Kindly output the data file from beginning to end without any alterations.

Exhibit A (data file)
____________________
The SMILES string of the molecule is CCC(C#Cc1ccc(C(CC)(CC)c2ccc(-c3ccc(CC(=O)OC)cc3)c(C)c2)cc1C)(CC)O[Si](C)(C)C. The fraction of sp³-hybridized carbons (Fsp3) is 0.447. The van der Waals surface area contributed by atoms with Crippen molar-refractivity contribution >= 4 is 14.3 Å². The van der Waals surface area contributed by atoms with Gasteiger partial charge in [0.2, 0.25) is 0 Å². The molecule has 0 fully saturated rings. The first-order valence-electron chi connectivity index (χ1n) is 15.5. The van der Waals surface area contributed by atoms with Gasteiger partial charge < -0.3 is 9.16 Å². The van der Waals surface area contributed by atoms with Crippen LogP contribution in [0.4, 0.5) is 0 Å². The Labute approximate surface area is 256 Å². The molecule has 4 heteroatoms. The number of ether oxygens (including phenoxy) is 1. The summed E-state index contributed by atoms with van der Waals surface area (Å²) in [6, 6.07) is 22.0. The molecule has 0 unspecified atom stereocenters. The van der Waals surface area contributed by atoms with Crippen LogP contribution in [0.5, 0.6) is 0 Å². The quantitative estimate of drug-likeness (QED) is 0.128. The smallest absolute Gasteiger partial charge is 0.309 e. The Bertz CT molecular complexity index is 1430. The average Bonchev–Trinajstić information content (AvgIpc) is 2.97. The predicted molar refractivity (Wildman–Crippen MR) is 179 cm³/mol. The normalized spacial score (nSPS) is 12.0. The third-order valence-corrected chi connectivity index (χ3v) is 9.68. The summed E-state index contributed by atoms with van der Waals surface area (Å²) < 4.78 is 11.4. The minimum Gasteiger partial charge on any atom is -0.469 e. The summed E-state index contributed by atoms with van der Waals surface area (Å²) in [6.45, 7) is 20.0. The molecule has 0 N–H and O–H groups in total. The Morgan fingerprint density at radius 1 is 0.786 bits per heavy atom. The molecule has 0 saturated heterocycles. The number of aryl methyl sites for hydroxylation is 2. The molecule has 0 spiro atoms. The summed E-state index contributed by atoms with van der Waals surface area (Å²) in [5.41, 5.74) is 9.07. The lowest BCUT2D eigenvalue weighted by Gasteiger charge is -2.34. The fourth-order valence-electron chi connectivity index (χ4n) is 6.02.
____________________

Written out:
The SMILES string of the molecule is CCC(C#Cc1ccc(C(CC)(CC)c2ccc(-c3ccc(CC(=O)OC)cc3)c(C)c2)cc1C)(CC)O[Si](C)(C)C. The fraction of sp³-hybridized carbons (Fsp3) is 0.447. The van der Waals surface area contributed by atoms with Crippen molar-refractivity contribution >= 4 is 14.3 Å². The van der Waals surface area contributed by atoms with Gasteiger partial charge in [0.2, 0.25) is 0 Å². The molecule has 0 fully saturated rings. The first-order valence-electron chi connectivity index (χ1n) is 15.5. The van der Waals surface area contributed by atoms with Gasteiger partial charge < -0.3 is 9.16 Å². The van der Waals surface area contributed by atoms with Crippen LogP contribution in [0.4, 0.5) is 0 Å². The Labute approximate surface area is 256 Å². The molecule has 4 heteroatoms. The number of ether oxygens (including phenoxy) is 1. The summed E-state index contributed by atoms with van der Waals surface area (Å²) in [6, 6.07) is 22.0. The molecule has 0 unspecified atom stereocenters. The van der Waals surface area contributed by atoms with Crippen LogP contribution in [0.5, 0.6) is 0 Å². The quantitative estimate of drug-likeness (QED) is 0.128. The smallest absolute Gasteiger partial charge is 0.309 e. The Bertz CT molecular complexity index is 1430. The average Bonchev–Trinajstić information content (AvgIpc) is 2.97. The predicted molar refractivity (Wildman–Crippen MR) is 179 cm³/mol. The normalized spacial score (nSPS) is 12.0. The third-order valence-corrected chi connectivity index (χ3v) is 9.68. The summed E-state index contributed by atoms with van der Waals surface area (Å²) < 4.78 is 11.4. The minimum Gasteiger partial charge on any atom is -0.469 e. The summed E-state index contributed by atoms with van der Waals surface area (Å²) in [6.45, 7) is 20.0. The molecule has 0 N–H and O–H groups in total. The Morgan fingerprint density at radius 1 is 0.786 bits per heavy atom. The molecule has 0 saturated heterocycles. The number of aryl methyl sites for hydroxylation is 2. The molecule has 0 spiro atoms. The summed E-state index contributed by atoms with van der Waals surface area (Å²) in [5.41, 5.74) is 9.07. The lowest BCUT2D eigenvalue weighted by Gasteiger charge is -2.34. The fourth-order valence-electron chi connectivity index (χ4n) is 6.02.